A commemorative stamp is a postage stamp issued to honor or commemorate a
place, event or person.
The first day of issue is the day on which a
postal card or
stamped envelope is put on sale, within the country or territory of the
stamp-issuing authority. Sometimes the issue is made from a temporary or
permanent foreign or overseas office. There will usually be a first day of issue
pictorial cancellation, indicating the city and date where the item was
first issued, and "first day of issue" is often used to refer to this postmark.
A first day cover (FDC) is an envelope where the postage stamps have
been cancelled on their first day of issue. Depending on the policy of the
nation issuing the stamp, official first day postmarks may sometimes be applied
to covers weeks or months after the date indicated.
Unofficial first day of issue postmarks can also occur when a stamp collector
purchases the stamps in question from a post office in the first day of issue
city and then takes them (on that same day) to a post office in another city to
have them cancelled, or when stamps are affixed to envelopes that are simply
dropped into the mail stream on the first day and receive that day's normal
(Computer vended postage stamps issued by Neopost had first-day-of-issue
ceremonies sponsored by the company, not by an official stamp-issuing entity.
Personalized postage stamps of different designs are sometimes also given
first-day-of-issue ceremonies and cancellations by the private designer. The
stamps issued by private local posts can also have first days of issue, as can
Postal authorities may hold a first day ceremony to generate publicity
for the new issue, with postal officials revealing the stamp, and with connected
persons in attendance, such as descendants of the person being honored by the
stamp. The ceremony may also be held in a location that has a special connection
with the stamp's subject, such as the birthplace of a social movement, or at a
Event covers, instead of marking the issuance of a stamp, commemorate events
both big (say, the launching of a space shuttle) and small (say, the opening of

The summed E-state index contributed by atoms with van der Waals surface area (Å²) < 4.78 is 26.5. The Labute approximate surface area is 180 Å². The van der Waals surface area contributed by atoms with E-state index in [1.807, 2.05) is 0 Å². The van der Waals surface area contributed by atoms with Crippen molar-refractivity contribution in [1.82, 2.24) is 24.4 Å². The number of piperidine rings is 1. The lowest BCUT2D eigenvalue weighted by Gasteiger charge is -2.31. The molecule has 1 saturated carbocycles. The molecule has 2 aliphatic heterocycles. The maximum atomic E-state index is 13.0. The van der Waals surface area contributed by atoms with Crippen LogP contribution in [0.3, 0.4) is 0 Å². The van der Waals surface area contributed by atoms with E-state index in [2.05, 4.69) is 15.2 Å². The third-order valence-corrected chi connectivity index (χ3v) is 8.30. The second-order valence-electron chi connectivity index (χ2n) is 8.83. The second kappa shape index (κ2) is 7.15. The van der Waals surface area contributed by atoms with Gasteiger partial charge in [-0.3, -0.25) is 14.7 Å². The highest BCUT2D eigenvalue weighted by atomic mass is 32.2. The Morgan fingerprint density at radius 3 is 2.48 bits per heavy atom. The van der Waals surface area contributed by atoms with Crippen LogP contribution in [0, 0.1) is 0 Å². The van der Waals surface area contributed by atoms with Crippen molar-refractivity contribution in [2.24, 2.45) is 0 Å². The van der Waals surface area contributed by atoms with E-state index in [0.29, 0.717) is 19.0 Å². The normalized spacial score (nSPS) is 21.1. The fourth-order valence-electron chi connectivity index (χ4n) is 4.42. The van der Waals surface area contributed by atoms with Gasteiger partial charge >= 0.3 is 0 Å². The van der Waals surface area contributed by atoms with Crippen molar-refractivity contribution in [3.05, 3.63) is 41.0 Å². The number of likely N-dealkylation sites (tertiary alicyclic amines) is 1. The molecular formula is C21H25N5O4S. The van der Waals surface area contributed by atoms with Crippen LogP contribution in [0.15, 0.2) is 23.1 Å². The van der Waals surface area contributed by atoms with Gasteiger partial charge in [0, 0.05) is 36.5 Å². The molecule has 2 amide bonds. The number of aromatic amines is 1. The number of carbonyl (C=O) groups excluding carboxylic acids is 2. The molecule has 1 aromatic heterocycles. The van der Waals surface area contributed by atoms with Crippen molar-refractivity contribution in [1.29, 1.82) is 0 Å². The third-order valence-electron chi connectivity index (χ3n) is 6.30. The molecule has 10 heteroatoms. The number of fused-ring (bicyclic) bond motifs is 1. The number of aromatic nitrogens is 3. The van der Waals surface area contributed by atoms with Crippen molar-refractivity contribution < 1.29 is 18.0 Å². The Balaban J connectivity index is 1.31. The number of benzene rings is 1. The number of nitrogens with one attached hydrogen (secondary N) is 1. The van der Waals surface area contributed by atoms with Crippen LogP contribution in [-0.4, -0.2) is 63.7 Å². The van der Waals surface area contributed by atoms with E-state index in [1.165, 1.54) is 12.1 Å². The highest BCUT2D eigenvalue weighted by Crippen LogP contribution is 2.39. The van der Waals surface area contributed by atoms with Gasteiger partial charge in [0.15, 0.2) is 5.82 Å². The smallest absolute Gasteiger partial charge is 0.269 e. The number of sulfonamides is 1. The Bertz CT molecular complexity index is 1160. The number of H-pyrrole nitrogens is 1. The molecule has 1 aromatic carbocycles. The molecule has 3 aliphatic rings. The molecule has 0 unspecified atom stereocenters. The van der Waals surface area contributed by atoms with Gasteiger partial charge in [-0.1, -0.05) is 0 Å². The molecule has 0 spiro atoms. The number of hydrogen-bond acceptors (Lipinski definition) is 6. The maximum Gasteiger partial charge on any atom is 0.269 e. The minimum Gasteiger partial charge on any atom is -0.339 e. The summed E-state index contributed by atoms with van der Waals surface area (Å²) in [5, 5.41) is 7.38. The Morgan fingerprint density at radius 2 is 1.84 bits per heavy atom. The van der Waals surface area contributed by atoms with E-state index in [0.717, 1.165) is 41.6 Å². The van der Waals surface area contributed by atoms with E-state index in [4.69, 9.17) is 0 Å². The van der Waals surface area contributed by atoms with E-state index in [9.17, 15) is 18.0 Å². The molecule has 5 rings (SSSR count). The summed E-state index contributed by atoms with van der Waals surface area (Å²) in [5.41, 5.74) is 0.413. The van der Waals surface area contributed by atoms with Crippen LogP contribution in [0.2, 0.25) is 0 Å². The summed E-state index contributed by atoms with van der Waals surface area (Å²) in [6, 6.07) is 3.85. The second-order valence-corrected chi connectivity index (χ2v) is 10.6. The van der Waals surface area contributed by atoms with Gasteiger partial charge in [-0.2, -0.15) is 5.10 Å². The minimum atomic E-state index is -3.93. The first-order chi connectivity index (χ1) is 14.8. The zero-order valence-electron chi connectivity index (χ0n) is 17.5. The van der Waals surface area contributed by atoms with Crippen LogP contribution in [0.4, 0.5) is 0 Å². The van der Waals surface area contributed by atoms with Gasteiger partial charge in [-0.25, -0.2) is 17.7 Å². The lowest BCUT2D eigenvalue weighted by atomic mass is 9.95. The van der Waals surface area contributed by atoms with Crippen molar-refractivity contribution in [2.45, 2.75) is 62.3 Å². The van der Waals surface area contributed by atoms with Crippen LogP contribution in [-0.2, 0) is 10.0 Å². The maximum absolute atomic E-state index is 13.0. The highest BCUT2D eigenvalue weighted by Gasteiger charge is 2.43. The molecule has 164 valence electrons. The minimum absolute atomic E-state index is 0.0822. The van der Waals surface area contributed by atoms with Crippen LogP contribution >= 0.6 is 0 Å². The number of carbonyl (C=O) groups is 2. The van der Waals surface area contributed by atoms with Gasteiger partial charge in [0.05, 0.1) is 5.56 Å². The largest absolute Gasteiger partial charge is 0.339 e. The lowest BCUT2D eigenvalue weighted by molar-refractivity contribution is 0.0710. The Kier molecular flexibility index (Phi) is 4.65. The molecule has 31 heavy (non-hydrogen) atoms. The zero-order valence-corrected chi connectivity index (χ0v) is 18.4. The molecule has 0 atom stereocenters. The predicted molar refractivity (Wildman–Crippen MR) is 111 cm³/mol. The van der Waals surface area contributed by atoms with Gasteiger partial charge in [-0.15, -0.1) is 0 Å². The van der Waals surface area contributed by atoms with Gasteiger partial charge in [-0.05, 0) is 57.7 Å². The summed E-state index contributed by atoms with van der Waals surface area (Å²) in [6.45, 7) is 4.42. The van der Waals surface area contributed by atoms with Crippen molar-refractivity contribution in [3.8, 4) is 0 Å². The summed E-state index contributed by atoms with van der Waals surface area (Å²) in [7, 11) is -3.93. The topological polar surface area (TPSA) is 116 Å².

a supermarket). A design on the left side of the envelope (a "cachet") explains
the event or anniversary being celebrated. Ideally the stamp or stamps affixed
relate to the event. Cancels are obtained either from the location (e.g., Cape
Canaveral, Anytown) or, in the case of the United States, from the Postal
Service's Cancellation Services unit in Kansas City.
The earliest known use (EKU) of a stamp may or may not be the same as
the first day of issue. This can happen in several ways:
- Stamps may be inadvertently sold or stolen, and cancelled on an envelope
or package by unaware postal officials prior to the first day of issue.
- Minor changes, such as a different perforation, may not be noted by
officials, and no one knows when they first went on sale. This is also true of
some major stamp issues, especially during periods of civil unrest or if
government records have been lost.
- Some earlier stamps, especially high values, may not have found any
customers using them on the day of issue, or those uses have been lost. EKUs
for these may be weeks or even months after the official first day.
The search for EKUs of both old and new stamps is an active area of
philately, and new discoveries are regularly announced.
First day digital color postmark
ArtCraft First Day Cover with Digital Color Postmark
In 2004 the
United States Postal Service announced plans to introduce first day digital
color postmarks to be used to cancel some first day covers for commemorative
stamps in 2005.
The postmarks are designed by the artist or art director who designed the stamp
The Digital Color Postmark is still used on select issues. For example, the
41 cent Year of the Rat stamp issued on January 9, 2008 was available in Digital